Discussion re: Fieldwork today

Karl Teeter kvt at husc.harvard.edu
Tue Feb 4 16:41:42 UTC 1997

I started doing linguistic fieldwork with a last speaker in 1956
and I am hooked! While it is true I have spent most of my time since 1989
writing up results rather than doing direct work, I'm not out of it yet.

As for linguistics in the USA, it is true that
fieldwork has suddenly dropped in rank as an important criterion for a
lingustic anthropologist.  Curently I have a student who started out as an
MIT theoretician. I converted him to treating fieldwork as basic, and one
result is that he has becomde a gypsy scholar, with only annual
appointments, and no sensible job befitting his
considerable accomplishments as yet.

It is also true that academics is a cyclical industry, as our modern
dominant right wing viewpoint would put it, and you gotta know that.
Leonard Bloomfield, who was a realist, regularly advised his students NOT
to go into linguistics, they wouldn't be able to make a living. And right now
a low point in the cycle, especially for the humanities. But it is a
cycle:  I happen to be the son of two professors who became a professor
because eventually after being a high school and college dropout it was
the line of least resistance, and growing up during the 1930s I can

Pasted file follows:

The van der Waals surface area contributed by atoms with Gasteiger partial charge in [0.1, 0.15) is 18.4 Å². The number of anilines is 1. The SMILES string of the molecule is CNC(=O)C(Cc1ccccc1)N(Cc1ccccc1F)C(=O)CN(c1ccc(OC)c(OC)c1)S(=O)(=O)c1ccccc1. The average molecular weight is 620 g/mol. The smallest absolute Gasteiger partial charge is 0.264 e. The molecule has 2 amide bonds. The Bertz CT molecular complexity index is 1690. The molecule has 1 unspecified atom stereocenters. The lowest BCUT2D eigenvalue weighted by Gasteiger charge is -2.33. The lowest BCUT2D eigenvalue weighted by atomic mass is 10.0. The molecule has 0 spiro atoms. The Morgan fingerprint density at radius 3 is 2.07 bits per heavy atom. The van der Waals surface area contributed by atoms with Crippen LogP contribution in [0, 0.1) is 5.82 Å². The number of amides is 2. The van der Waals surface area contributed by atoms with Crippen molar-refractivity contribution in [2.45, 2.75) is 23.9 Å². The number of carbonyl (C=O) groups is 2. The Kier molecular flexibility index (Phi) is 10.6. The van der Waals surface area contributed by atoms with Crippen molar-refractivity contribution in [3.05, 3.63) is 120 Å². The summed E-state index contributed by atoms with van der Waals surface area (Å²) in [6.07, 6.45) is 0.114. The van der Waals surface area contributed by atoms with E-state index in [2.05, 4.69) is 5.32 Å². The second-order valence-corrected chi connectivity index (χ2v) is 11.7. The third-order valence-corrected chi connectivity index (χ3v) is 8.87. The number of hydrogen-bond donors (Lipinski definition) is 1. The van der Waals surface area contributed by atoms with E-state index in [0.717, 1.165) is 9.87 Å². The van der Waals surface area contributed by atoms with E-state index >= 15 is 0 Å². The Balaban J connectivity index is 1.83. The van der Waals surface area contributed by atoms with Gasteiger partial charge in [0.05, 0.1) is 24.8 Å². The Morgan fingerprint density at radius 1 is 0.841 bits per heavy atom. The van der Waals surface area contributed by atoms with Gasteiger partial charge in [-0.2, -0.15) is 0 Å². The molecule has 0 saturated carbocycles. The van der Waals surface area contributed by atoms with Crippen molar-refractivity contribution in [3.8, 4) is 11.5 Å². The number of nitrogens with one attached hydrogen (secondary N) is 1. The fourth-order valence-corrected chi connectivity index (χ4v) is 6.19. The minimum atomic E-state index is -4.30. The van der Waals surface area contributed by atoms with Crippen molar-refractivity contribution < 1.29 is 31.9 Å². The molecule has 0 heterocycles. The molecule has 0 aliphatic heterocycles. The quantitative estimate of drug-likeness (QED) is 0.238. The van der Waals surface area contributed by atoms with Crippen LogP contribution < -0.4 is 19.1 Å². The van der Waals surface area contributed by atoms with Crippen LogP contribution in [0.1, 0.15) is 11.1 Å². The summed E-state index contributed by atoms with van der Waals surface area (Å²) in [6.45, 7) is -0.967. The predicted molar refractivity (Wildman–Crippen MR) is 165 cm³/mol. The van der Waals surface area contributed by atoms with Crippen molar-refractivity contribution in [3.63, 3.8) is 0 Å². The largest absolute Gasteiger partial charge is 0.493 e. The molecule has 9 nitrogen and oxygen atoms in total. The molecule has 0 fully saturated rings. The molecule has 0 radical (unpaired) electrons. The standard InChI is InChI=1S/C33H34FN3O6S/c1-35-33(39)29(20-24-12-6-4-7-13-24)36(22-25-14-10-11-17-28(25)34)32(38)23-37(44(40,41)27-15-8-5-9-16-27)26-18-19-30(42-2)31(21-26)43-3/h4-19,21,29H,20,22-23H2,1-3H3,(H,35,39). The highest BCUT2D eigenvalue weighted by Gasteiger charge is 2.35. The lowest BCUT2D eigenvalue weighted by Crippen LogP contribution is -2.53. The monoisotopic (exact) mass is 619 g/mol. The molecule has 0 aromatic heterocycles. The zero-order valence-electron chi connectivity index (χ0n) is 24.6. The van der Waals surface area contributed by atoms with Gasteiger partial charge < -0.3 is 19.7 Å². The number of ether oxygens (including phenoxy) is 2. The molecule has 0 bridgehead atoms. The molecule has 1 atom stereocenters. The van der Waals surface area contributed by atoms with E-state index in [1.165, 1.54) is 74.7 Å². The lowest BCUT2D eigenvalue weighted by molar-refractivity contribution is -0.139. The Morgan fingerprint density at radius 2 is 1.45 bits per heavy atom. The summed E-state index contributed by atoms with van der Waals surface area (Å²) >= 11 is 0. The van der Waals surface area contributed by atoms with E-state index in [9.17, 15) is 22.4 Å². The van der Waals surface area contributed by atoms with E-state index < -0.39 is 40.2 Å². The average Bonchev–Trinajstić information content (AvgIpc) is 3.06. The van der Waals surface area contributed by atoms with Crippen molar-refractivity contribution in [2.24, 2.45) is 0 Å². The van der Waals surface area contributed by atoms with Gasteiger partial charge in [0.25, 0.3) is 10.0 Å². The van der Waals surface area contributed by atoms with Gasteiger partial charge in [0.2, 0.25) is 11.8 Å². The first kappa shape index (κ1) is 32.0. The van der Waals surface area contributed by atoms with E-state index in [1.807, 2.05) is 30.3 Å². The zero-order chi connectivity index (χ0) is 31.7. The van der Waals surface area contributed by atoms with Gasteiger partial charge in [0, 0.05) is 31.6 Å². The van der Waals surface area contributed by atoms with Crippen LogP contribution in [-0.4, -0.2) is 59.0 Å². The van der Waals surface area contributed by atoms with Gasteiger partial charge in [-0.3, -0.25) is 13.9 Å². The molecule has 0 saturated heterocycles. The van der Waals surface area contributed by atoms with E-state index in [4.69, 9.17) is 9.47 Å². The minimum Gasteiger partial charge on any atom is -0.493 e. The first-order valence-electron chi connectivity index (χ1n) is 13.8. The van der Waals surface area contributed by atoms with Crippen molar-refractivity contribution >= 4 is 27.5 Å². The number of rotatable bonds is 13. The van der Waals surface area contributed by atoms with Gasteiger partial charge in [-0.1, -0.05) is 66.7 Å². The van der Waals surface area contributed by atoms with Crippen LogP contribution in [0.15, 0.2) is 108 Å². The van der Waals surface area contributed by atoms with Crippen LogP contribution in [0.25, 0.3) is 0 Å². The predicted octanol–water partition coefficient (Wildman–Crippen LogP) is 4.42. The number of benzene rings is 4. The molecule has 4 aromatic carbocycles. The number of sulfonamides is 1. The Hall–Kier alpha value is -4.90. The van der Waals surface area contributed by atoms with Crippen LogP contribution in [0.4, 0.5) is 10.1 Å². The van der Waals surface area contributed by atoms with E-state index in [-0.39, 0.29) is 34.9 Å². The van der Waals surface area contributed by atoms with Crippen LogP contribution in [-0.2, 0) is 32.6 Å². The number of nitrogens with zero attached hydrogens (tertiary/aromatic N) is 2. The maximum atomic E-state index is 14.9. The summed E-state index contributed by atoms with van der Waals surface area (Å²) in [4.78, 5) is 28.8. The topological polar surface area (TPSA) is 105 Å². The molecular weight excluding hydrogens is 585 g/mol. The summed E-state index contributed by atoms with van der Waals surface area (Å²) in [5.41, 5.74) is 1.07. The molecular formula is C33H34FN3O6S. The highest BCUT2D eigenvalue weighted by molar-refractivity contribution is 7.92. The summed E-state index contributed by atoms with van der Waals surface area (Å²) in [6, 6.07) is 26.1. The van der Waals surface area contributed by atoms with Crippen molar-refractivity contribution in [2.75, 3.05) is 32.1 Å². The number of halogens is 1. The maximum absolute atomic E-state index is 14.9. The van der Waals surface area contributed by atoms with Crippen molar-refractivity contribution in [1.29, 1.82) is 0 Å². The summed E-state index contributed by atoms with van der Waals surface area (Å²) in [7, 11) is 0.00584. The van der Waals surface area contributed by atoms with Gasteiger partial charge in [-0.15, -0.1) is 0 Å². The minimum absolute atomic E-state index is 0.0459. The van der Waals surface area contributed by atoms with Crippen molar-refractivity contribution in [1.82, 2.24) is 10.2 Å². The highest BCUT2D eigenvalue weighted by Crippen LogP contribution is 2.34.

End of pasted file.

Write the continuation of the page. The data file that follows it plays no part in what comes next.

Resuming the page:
testify that my two college professor parents, in Chemistry and
Philosophy, received salaries lower than skilled industry operatives,
when they had jobs at all. Things got better for a while and now are bad
again -- who cares about knowledge when, in the somewhat altered words of
a familiar U.S. Army recruiting poster, you can, "join the Army, travel to
foreign lands, meet interesting and exotic people -- and kill them!"

And then we have our own cycles within linguistics to contend
with: I remember being told in the 1950s that we already had too much data
on languages to deal with properly, so forget about field work, instead
spend our intellectual effort figuring out how to understand the data
already on hand.  I do not wish to be cynical, and certainly not to
discourage anybody who wants to do field work.  In the face of all of what
we have to put up with in the modern world, we need to (God help me as
an atheist for saying this!) have faith in a sense. We have to know and
believe that dealing with primary sources amnd not letting them
disaplper unrecorded is the most important thing we can be doing. The
urgency is emphasized by the fact that the primary sources in our field
are dying out, but only emphasized, the principle remains.  Jobs are not
the point, real jobs for dedicated people come up from time to time and
often for irrelevant reasons in the cycle of academic employment.  One
need not despair, however. First of all, and basic, is the consciousness
that one i doing "what needs to be done" in the words of the famous
humoriest Garrison Keillor. And sometimes, with luck, life will oblige.
Thus for your truly, lucky enough to get my Ph.D., in 1962, a Harvard
appointment from 1959-89 and now professor emeritus, allowed to keep my
study and get on with my work. Hang in there!  Yours, kvt

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